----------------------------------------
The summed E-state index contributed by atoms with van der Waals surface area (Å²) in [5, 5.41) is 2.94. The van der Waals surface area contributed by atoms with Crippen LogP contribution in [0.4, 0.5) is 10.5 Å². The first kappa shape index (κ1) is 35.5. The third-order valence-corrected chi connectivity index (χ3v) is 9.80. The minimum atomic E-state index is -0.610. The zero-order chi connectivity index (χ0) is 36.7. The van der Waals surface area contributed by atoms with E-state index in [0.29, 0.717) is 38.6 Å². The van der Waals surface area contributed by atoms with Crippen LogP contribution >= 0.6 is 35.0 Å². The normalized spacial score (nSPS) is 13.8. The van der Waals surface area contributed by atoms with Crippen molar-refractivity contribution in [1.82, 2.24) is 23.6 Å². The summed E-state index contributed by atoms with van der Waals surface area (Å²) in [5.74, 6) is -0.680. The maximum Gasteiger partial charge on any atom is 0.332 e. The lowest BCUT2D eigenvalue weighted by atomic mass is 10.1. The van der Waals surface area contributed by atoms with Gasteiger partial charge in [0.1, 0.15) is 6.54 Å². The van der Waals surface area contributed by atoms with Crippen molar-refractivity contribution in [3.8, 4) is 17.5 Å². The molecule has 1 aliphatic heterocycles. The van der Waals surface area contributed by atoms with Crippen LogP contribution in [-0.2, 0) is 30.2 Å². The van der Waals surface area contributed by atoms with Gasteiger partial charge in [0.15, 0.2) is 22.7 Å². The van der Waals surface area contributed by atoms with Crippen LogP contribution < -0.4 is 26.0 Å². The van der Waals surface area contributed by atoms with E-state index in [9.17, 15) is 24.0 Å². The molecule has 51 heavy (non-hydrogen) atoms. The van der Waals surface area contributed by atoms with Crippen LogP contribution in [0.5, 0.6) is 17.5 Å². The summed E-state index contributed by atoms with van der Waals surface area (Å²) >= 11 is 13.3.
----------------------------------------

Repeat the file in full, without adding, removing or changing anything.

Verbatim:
The summed E-state index contributed by atoms with van der Waals surface area (Å²) in [5, 5.41) is 2.94. The van der Waals surface area contributed by atoms with Crippen LogP contribution in [0.4, 0.5) is 10.5 Å². The first kappa shape index (κ1) is 35.5. The third-order valence-corrected chi connectivity index (χ3v) is 9.80. The minimum atomic E-state index is -0.610. The zero-order chi connectivity index (χ0) is 36.7. The van der Waals surface area contributed by atoms with E-state index in [0.29, 0.717) is 38.6 Å². The van der Waals surface area contributed by atoms with Crippen LogP contribution >= 0.6 is 35.0 Å². The normalized spacial score (nSPS) is 13.8. The van der Waals surface area contributed by atoms with Crippen molar-refractivity contribution in [1.82, 2.24) is 23.6 Å². The summed E-state index contributed by atoms with van der Waals surface area (Å²) in [5.74, 6) is -0.680. The maximum Gasteiger partial charge on any atom is 0.332 e. The lowest BCUT2D eigenvalue weighted by atomic mass is 10.1. The van der Waals surface area contributed by atoms with Gasteiger partial charge in [0.1, 0.15) is 6.54 Å². The van der Waals surface area contributed by atoms with Crippen molar-refractivity contribution in [3.8, 4) is 17.5 Å². The molecule has 1 aliphatic heterocycles. The van der Waals surface area contributed by atoms with Crippen LogP contribution in [-0.2, 0) is 30.2 Å². The van der Waals surface area contributed by atoms with Gasteiger partial charge in [0.15, 0.2) is 22.7 Å². The van der Waals surface area contributed by atoms with Crippen LogP contribution < -0.4 is 26.0 Å². The van der Waals surface area contributed by atoms with E-state index in [9.17, 15) is 24.0 Å². The molecule has 51 heavy (non-hydrogen) atoms. The van der Waals surface area contributed by atoms with Crippen LogP contribution in [0.5, 0.6) is 17.5 Å². The summed E-state index contributed by atoms with van der Waals surface area (Å²) >= 11 is 13.3.